I keep forgetting the current fashionable way of accessing a machine remotely with a graphical terminal.
Also which client is popular right this second. To answer that, I should note for myself that a popular swiss army knife client for Linux is Remmina.
In practice this might not always be sufficient since it needs an X server on the client machine and supporting SSH server config plus an X app on the server machine. In principle this should be a fast way of doing things but it seems unresponsive to me and the integration between remote and local machines can be unintuitive. Still, if you have to plug two machines together and they both run X (e.g. because they are both linux machines) this is smooth.
My last two campuses liked the protocol Nomachine NX which I confuse with X2Go.
As far as preferred clients, my campus, UNSW, supports x2go which has a qt client and some python thing called pyhoca. The web presence for this protocol looks worryingly amateur. But it does seem to be less laggy over bad internet connections when you set it up right.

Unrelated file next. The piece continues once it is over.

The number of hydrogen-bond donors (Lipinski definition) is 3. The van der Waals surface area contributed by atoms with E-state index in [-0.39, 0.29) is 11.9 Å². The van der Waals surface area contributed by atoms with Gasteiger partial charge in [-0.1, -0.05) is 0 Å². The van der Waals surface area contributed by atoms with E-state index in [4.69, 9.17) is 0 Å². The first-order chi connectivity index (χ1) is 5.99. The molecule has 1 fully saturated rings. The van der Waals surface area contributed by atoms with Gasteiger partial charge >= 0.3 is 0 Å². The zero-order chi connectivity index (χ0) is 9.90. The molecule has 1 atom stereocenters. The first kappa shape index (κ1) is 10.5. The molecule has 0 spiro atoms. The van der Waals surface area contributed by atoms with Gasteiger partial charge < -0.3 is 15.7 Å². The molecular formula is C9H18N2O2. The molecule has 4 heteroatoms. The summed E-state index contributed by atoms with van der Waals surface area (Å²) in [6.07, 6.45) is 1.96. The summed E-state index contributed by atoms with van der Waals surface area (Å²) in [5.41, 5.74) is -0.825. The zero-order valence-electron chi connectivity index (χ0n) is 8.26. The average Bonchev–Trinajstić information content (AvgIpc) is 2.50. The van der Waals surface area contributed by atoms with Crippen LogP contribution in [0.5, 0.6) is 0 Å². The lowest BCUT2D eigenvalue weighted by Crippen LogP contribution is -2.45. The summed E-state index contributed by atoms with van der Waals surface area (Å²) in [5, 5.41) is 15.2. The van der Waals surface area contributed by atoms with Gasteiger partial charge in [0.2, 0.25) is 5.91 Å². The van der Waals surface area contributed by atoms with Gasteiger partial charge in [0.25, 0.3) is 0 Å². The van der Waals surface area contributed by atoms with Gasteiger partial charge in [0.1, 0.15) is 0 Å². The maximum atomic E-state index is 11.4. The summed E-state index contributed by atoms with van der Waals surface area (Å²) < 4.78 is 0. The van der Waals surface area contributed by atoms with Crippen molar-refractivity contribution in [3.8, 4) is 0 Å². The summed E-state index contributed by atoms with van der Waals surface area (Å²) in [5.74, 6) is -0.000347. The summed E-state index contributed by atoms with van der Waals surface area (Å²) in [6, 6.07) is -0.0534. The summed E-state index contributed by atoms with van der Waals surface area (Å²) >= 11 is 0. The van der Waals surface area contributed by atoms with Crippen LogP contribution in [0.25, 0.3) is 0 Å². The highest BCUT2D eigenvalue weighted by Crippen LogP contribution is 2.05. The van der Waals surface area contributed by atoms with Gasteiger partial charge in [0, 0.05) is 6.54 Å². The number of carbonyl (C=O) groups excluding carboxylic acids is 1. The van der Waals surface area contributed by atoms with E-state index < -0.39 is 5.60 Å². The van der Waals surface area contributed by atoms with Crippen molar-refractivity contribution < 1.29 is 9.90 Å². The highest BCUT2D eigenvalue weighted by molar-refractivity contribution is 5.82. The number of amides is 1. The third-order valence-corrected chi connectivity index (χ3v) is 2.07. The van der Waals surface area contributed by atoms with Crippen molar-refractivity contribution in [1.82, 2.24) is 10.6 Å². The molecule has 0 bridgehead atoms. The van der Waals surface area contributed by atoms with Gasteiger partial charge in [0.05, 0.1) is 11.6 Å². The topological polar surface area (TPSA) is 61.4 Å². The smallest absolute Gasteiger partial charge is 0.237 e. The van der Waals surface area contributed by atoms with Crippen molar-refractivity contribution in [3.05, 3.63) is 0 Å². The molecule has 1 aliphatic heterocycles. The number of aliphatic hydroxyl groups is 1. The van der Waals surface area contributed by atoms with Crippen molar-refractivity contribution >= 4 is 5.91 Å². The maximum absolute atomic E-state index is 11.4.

VNC is AFAICT not cool any more but was what we used for a while there. It uses some protocol called RFB. I think this si the one that Apple favours? It can also be tunneled over SSH, but it not the same thing as X11 forwarding, specifically because it does not actually need X11 to be run on the client or the server; any old screen display will work, because this just shunts pixels from the server to the client, rather than specific windows and interfaces and whatnot. The main barrier for use is that last time I looked into using this there were so many different implementations and options with various incompatibilities and speed and quirks that my brain shut down and I decided to world from the command line instead. Anyway, the original RealVNC software is blessed by Raspberry Pi so maybe that will be a good default option for next time.
Remote Desktop Protocol Microsoft’s one. There is some patent issue.
This popular display protocol for virtual machines is also availabe for remote desktops. I suspect this is even nerdier than usual.